What does this mean for supervisors? It means that they must take reasonable care and follow the necessary precautions to ensure the safety of the workers under their supervision. However, they are not expected to be responsible for those things that are outside of their control (i.e. that require significant resource commitment). While the failure to commit the resources may well render the employer liable under the Act, the supervisor cannot be held responsible for something that is not within his or her power to direct.

The statutes governing health and safety require the supervisor to know his or her responsibilities, instruct and assess workers in the performance of safe work procedures on a regular basis, and ensure worker compliance with the Regulations. Supervisors must also ensure equipment and materials are properly handled, stored and maintained, communicate hazard information to workers, implement prevention measures, and generally correct unsafe conditions.

In the event that any of these responsibilities cannot be met because of circumstances beyond the control of the supervisor, senior management should be notified. Having notified the employer of these problems, the supervisor has demonstrated due diligence.

Education materials developed by the WCB that address the issue of what constitutes due diligence make note that the standard of due diligence is one that must be assessed on a situation by situation basis. They state that the issues that are relevant to the consideration include the gravity of the potential harm, the likelihood of it occurring, the degree of knowledge or expertise to be expected and the degree of control over the situation.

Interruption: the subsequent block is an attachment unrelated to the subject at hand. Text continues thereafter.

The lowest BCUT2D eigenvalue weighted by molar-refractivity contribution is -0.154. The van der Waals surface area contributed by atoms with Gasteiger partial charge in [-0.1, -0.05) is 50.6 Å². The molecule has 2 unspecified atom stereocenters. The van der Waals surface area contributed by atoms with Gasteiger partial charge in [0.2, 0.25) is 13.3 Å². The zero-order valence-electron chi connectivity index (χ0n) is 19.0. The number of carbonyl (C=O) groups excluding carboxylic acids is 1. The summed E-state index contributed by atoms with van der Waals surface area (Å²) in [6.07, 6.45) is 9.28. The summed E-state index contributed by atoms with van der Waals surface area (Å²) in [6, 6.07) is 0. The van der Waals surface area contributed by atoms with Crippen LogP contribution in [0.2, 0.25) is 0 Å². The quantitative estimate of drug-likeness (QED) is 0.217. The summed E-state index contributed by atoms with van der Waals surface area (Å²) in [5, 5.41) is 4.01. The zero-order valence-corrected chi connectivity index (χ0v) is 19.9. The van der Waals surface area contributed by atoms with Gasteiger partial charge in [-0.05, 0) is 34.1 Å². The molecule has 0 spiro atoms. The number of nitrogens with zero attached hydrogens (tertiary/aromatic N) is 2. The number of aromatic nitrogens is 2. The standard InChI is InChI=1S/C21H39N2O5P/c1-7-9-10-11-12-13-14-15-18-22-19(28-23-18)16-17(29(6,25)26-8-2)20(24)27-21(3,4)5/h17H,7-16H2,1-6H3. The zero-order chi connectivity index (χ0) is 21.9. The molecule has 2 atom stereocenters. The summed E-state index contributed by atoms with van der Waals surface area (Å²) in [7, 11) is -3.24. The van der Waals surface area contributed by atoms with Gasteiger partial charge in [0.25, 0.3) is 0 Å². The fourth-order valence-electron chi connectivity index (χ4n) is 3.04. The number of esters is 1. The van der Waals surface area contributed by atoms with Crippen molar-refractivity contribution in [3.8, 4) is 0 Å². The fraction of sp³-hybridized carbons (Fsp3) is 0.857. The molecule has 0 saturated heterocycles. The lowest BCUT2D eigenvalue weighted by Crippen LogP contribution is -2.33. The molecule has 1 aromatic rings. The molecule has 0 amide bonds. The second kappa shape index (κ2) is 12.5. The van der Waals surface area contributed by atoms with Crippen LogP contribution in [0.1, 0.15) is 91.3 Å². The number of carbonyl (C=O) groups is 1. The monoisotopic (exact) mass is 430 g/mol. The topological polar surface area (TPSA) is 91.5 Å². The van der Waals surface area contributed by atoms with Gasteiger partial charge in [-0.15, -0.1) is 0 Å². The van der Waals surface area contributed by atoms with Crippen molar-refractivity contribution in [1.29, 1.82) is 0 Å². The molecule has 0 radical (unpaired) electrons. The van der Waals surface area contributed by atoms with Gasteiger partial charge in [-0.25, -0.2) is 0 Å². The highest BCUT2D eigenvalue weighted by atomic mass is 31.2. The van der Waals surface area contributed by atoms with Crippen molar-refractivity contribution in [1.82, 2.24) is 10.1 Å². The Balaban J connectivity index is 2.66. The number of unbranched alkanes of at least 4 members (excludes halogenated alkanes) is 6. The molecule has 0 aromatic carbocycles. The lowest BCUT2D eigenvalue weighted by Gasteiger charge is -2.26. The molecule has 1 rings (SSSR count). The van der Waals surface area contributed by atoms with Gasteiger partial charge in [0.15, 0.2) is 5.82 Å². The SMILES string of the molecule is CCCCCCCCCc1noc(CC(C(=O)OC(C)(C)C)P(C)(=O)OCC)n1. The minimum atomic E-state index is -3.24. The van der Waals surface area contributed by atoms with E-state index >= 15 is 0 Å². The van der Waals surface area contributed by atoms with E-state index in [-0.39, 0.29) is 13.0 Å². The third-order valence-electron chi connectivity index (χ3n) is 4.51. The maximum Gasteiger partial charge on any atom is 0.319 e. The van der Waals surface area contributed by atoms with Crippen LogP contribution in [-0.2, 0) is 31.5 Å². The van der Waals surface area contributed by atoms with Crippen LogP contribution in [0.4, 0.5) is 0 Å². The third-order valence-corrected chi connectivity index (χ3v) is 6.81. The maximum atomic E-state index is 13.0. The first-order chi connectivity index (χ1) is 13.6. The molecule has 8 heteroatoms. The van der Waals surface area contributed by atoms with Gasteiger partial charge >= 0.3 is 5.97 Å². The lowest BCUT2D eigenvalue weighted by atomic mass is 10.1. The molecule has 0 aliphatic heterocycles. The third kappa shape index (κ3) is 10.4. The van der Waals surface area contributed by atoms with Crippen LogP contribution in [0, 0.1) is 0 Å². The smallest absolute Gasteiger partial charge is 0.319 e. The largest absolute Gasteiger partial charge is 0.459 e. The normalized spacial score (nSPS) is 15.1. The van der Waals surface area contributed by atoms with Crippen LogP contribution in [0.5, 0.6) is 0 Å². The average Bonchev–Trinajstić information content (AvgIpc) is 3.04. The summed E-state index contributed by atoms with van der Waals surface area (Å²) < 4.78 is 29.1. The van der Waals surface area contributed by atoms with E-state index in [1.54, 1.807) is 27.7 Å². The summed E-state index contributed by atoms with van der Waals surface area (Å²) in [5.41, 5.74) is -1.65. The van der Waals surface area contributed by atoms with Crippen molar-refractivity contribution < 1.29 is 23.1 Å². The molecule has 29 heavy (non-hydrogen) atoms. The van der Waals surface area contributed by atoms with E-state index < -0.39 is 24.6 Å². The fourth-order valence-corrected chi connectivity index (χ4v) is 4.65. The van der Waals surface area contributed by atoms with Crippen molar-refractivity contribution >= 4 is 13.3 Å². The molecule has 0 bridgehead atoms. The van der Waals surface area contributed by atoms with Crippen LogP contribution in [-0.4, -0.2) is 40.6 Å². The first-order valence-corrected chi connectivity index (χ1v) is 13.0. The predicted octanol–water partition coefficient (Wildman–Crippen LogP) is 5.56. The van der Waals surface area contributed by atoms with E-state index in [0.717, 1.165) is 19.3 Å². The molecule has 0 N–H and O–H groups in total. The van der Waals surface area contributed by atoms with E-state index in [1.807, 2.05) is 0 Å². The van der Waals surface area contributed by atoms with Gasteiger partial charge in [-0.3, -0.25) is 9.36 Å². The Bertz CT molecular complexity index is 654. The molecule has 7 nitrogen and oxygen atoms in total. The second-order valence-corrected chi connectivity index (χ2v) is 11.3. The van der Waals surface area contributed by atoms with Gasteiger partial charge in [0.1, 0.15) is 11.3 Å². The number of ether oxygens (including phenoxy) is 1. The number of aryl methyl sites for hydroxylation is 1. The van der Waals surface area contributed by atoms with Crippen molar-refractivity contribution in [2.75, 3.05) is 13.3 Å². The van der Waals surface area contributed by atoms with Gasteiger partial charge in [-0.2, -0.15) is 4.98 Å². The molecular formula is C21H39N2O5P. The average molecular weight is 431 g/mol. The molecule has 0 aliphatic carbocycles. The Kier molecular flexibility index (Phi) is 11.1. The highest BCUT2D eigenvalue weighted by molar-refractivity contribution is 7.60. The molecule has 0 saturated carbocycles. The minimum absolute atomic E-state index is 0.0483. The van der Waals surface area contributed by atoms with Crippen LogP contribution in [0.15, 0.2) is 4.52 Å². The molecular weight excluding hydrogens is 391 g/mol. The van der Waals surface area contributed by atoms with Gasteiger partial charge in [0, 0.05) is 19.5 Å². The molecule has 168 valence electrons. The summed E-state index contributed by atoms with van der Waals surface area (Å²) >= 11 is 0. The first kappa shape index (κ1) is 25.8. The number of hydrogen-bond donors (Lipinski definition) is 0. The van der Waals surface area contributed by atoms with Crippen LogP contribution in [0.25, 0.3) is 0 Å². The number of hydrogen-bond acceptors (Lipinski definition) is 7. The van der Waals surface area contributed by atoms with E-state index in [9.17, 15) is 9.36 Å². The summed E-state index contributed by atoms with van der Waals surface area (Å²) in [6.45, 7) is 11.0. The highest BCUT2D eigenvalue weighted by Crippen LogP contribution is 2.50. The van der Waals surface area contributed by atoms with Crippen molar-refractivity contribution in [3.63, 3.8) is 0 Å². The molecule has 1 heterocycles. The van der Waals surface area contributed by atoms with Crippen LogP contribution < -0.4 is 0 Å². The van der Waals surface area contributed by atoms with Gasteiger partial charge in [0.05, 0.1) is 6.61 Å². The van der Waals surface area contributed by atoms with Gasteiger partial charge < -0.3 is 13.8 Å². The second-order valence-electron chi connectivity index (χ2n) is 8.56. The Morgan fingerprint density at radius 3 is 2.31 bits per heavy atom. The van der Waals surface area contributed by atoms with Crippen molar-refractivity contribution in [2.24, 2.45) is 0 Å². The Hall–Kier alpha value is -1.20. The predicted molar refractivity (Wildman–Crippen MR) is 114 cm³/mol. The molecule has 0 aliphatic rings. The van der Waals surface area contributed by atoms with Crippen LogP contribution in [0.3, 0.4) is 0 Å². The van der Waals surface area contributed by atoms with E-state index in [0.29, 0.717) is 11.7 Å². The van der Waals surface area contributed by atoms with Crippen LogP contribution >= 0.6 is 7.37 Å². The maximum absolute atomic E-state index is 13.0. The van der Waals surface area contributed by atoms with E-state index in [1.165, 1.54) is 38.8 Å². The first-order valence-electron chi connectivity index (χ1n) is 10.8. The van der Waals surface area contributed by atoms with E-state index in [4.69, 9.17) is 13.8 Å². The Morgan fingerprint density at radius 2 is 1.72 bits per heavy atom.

Generally speaking, the WCB will consider the issue of whether an employer has properly implemented a health and safety program (as defined under section 3.3 of the Regulations) and the degree to which the supervisor has complied with and/or encouraged the employer to adopt a program. Ultimately, shortcomings in the program that relate to appropriate resource allocation (i.e. time for staff training, staffing levels, technical expertise required for risk assessments and development of safe written work procedures, resources for adequate equipment maintenance and/or replacement) are the responsibility of the employer not the supervisor.

Supervisors should be familiar with the health and safety legislation and regulations that apply to them. However, if these resource shortages are compromising worker safety, the supervisor must first advise the employer and then ensure that employees under his or her supervision are not allowed to perform unsafe tasks or operate unsafe equipment.

If the Act and Regulations are not currently available at your worksite, they can be obtained by calling the WCB at 276-3068 or toll free at 1800 661-2112, local 3068.

Rachel Notley is HSAs Occupational Health and Safety Officer.